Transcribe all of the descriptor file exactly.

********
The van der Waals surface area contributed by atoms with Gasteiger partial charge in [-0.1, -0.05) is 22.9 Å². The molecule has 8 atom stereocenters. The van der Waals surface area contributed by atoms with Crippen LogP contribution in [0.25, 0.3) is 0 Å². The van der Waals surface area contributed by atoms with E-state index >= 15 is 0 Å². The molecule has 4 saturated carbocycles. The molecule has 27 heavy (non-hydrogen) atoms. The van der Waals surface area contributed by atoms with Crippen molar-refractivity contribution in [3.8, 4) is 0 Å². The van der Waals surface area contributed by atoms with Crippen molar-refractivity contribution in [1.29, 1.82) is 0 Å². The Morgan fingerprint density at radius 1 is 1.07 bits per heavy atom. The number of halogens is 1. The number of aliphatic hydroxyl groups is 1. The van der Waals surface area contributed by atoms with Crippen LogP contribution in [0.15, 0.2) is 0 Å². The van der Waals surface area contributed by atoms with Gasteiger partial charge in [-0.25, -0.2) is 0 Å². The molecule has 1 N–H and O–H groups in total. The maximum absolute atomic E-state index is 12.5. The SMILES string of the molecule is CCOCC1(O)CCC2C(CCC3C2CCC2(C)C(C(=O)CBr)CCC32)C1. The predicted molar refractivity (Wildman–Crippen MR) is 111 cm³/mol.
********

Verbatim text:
The van der Waals surface area contributed by atoms with Gasteiger partial charge in [-0.1, -0.05) is 22.9 Å². The molecule has 8 atom stereocenters. The van der Waals surface area contributed by atoms with Crippen LogP contribution in [0.25, 0.3) is 0 Å². The van der Waals surface area contributed by atoms with E-state index >= 15 is 0 Å². The molecule has 4 saturated carbocycles. The molecule has 27 heavy (non-hydrogen) atoms. The van der Waals surface area contributed by atoms with Crippen molar-refractivity contribution in [3.8, 4) is 0 Å². The van der Waals surface area contributed by atoms with Crippen molar-refractivity contribution in [1.29, 1.82) is 0 Å². The Morgan fingerprint density at radius 1 is 1.07 bits per heavy atom. The number of halogens is 1. The number of aliphatic hydroxyl groups is 1. The van der Waals surface area contributed by atoms with Crippen LogP contribution in [0.15, 0.2) is 0 Å². The van der Waals surface area contributed by atoms with Gasteiger partial charge in [-0.25, -0.2) is 0 Å². The molecule has 1 N–H and O–H groups in total. The maximum absolute atomic E-state index is 12.5. The SMILES string of the molecule is CCOCC1(O)CCC2C(CCC3C2CCC2(C)C(C(=O)CBr)CCC32)C1. The predicted molar refractivity (Wildman–Crippen MR) is 111 cm³/mol.